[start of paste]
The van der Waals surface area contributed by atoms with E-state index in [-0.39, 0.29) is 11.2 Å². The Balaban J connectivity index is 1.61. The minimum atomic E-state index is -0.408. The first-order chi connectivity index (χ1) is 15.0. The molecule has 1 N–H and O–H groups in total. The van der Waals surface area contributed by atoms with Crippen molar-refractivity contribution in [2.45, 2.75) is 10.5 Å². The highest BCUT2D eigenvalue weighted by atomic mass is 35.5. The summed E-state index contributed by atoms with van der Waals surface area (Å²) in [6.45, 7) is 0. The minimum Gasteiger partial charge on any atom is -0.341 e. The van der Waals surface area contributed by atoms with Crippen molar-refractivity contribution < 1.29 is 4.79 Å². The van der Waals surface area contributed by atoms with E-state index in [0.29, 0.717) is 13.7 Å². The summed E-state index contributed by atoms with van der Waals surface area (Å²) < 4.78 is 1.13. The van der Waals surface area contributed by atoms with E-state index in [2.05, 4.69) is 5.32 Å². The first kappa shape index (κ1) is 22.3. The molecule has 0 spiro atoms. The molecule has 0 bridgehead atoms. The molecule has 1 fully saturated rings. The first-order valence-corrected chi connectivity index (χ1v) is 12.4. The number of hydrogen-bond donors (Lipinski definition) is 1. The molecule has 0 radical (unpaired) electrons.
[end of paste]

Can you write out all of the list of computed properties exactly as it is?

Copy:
The van der Waals surface area contributed by atoms with E-state index in [-0.39, 0.29) is 11.2 Å². The Balaban J connectivity index is 1.61. The minimum atomic E-state index is -0.408. The first-order chi connectivity index (χ1) is 15.0. The molecule has 1 N–H and O–H groups in total. The van der Waals surface area contributed by atoms with Crippen molar-refractivity contribution in [2.45, 2.75) is 10.5 Å². The highest BCUT2D eigenvalue weighted by atomic mass is 35.5. The summed E-state index contributed by atoms with van der Waals surface area (Å²) in [6.45, 7) is 0. The minimum Gasteiger partial charge on any atom is -0.341 e. The van der Waals surface area contributed by atoms with Crippen molar-refractivity contribution < 1.29 is 4.79 Å². The van der Waals surface area contributed by atoms with E-state index in [0.29, 0.717) is 13.7 Å². The summed E-state index contributed by atoms with van der Waals surface area (Å²) < 4.78 is 1.13. The van der Waals surface area contributed by atoms with E-state index in [2.05, 4.69) is 5.32 Å². The first kappa shape index (κ1) is 22.3. The molecule has 0 spiro atoms. The molecule has 0 bridgehead atoms. The molecule has 1 fully saturated rings. The first-order valence-corrected chi connectivity index (χ1v) is 12.4. The number of hydrogen-bond donors (Lipinski definition) is 1. The molecule has 0 radical (unpaired) electrons.